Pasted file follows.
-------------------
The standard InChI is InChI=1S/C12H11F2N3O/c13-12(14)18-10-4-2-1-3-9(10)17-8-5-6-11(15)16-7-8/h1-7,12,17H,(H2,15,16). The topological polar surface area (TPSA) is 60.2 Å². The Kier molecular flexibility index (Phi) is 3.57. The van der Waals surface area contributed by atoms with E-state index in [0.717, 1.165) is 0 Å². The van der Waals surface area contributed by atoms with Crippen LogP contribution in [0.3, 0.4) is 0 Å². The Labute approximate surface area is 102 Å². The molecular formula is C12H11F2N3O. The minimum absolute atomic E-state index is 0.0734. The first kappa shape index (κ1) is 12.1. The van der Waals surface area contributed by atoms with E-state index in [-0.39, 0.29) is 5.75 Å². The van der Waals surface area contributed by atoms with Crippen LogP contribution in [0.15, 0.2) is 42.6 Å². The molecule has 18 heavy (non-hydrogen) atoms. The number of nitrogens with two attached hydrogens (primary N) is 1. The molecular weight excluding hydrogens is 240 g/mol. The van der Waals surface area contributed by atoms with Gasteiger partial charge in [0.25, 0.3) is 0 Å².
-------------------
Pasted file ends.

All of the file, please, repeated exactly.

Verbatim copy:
The standard InChI is InChI=1S/C12H11F2N3O/c13-12(14)18-10-4-2-1-3-9(10)17-8-5-6-11(15)16-7-8/h1-7,12,17H,(H2,15,16). The topological polar surface area (TPSA) is 60.2 Å². The Kier molecular flexibility index (Phi) is 3.57. The van der Waals surface area contributed by atoms with E-state index in [0.717, 1.165) is 0 Å². The van der Waals surface area contributed by atoms with Crippen LogP contribution in [0.3, 0.4) is 0 Å². The Labute approximate surface area is 102 Å². The molecular formula is C12H11F2N3O. The minimum absolute atomic E-state index is 0.0734. The first kappa shape index (κ1) is 12.1. The van der Waals surface area contributed by atoms with E-state index in [-0.39, 0.29) is 5.75 Å². The van der Waals surface area contributed by atoms with Crippen LogP contribution in [0.15, 0.2) is 42.6 Å². The molecule has 18 heavy (non-hydrogen) atoms. The number of nitrogens with two attached hydrogens (primary N) is 1. The molecular weight excluding hydrogens is 240 g/mol. The van der Waals surface area contributed by atoms with Gasteiger partial charge in [0.25, 0.3) is 0 Å².